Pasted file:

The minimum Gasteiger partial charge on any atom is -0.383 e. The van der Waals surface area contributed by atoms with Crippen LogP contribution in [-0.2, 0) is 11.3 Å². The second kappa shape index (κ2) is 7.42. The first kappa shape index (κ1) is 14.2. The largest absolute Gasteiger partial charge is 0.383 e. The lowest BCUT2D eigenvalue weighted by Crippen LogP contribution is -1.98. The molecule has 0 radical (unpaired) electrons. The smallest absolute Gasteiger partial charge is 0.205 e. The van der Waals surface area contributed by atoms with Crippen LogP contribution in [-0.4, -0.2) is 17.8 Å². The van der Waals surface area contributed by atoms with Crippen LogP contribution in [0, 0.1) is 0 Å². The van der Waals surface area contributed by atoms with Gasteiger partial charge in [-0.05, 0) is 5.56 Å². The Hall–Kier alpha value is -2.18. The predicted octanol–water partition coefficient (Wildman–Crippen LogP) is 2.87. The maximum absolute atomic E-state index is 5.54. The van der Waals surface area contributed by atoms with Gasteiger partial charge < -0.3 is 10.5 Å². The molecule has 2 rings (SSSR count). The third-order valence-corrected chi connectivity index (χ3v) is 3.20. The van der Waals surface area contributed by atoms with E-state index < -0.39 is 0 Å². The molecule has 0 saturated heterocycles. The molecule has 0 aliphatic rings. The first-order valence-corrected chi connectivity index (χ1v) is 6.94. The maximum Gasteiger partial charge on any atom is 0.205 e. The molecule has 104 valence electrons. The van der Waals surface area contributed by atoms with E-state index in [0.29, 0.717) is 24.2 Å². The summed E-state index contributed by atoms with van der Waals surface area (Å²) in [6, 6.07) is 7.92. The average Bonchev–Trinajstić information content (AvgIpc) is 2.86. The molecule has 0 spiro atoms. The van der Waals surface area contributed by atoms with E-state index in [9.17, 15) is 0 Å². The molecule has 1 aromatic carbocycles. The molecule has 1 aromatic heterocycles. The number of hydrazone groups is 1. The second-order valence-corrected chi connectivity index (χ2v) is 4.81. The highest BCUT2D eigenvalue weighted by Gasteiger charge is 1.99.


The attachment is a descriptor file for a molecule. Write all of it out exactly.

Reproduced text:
The minimum Gasteiger partial charge on any atom is -0.383 e. The van der Waals surface area contributed by atoms with Crippen LogP contribution in [-0.2, 0) is 11.3 Å². The second kappa shape index (κ2) is 7.42. The first kappa shape index (κ1) is 14.2. The largest absolute Gasteiger partial charge is 0.383 e. The lowest BCUT2D eigenvalue weighted by Crippen LogP contribution is -1.98. The molecule has 0 radical (unpaired) electrons. The smallest absolute Gasteiger partial charge is 0.205 e. The van der Waals surface area contributed by atoms with Crippen LogP contribution in [-0.4, -0.2) is 17.8 Å². The van der Waals surface area contributed by atoms with Crippen LogP contribution in [0, 0.1) is 0 Å². The van der Waals surface area contributed by atoms with Gasteiger partial charge in [-0.05, 0) is 5.56 Å². The Hall–Kier alpha value is -2.18. The predicted octanol–water partition coefficient (Wildman–Crippen LogP) is 2.87. The maximum absolute atomic E-state index is 5.54. The van der Waals surface area contributed by atoms with Gasteiger partial charge < -0.3 is 10.5 Å². The molecule has 2 rings (SSSR count). The third-order valence-corrected chi connectivity index (χ3v) is 3.20. The van der Waals surface area contributed by atoms with E-state index < -0.39 is 0 Å². The molecule has 0 saturated heterocycles. The molecule has 0 aliphatic rings. The first-order valence-corrected chi connectivity index (χ1v) is 6.94. The maximum Gasteiger partial charge on any atom is 0.205 e. The molecule has 104 valence electrons. The van der Waals surface area contributed by atoms with E-state index in [0.29, 0.717) is 24.2 Å². The summed E-state index contributed by atoms with van der Waals surface area (Å²) in [6, 6.07) is 7.92. The average Bonchev–Trinajstić information content (AvgIpc) is 2.86. The molecule has 0 spiro atoms. The van der Waals surface area contributed by atoms with E-state index in [9.17, 15) is 0 Å². The molecule has 1 aromatic carbocycles. The molecule has 1 aromatic heterocycles. The number of hydrazone groups is 1. The second-order valence-corrected chi connectivity index (χ2v) is 4.81. The highest BCUT2D eigenvalue weighted by Gasteiger charge is 1.99.